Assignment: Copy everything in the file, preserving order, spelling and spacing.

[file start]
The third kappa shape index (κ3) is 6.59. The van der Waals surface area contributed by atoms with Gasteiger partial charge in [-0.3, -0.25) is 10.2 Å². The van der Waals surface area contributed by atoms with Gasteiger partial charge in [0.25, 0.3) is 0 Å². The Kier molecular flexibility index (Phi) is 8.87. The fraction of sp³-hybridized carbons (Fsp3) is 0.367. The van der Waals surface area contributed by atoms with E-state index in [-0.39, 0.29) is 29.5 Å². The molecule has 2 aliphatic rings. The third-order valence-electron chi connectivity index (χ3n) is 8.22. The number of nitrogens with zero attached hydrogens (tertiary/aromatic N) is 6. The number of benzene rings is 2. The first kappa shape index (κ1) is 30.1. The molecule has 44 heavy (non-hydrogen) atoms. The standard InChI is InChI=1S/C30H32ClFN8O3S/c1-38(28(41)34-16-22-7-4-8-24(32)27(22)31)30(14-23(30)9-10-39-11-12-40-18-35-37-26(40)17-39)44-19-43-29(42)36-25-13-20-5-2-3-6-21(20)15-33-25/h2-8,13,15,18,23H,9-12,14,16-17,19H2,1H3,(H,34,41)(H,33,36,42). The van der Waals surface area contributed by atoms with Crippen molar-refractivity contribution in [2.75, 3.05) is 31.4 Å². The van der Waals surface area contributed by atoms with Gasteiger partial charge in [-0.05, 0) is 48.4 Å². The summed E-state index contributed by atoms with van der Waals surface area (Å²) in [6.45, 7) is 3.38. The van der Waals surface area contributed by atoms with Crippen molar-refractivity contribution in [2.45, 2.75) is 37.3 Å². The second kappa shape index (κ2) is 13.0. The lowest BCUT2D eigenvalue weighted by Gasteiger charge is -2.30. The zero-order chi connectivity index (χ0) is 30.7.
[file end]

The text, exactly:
The third kappa shape index (κ3) is 6.59. The van der Waals surface area contributed by atoms with Gasteiger partial charge in [-0.3, -0.25) is 10.2 Å². The van der Waals surface area contributed by atoms with Gasteiger partial charge in [0.25, 0.3) is 0 Å². The Kier molecular flexibility index (Phi) is 8.87. The fraction of sp³-hybridized carbons (Fsp3) is 0.367. The van der Waals surface area contributed by atoms with E-state index in [-0.39, 0.29) is 29.5 Å². The molecule has 2 aliphatic rings. The third-order valence-electron chi connectivity index (χ3n) is 8.22. The number of nitrogens with zero attached hydrogens (tertiary/aromatic N) is 6. The number of benzene rings is 2. The first kappa shape index (κ1) is 30.1. The molecule has 44 heavy (non-hydrogen) atoms. The standard InChI is InChI=1S/C30H32ClFN8O3S/c1-38(28(41)34-16-22-7-4-8-24(32)27(22)31)30(14-23(30)9-10-39-11-12-40-18-35-37-26(40)17-39)44-19-43-29(42)36-25-13-20-5-2-3-6-21(20)15-33-25/h2-8,13,15,18,23H,9-12,14,16-17,19H2,1H3,(H,34,41)(H,33,36,42). The van der Waals surface area contributed by atoms with Crippen molar-refractivity contribution in [2.75, 3.05) is 31.4 Å². The van der Waals surface area contributed by atoms with Gasteiger partial charge in [-0.05, 0) is 48.4 Å². The summed E-state index contributed by atoms with van der Waals surface area (Å²) in [6.45, 7) is 3.38. The van der Waals surface area contributed by atoms with Crippen molar-refractivity contribution in [2.45, 2.75) is 37.3 Å². The second kappa shape index (κ2) is 13.0. The lowest BCUT2D eigenvalue weighted by Gasteiger charge is -2.30. The zero-order chi connectivity index (χ0) is 30.7.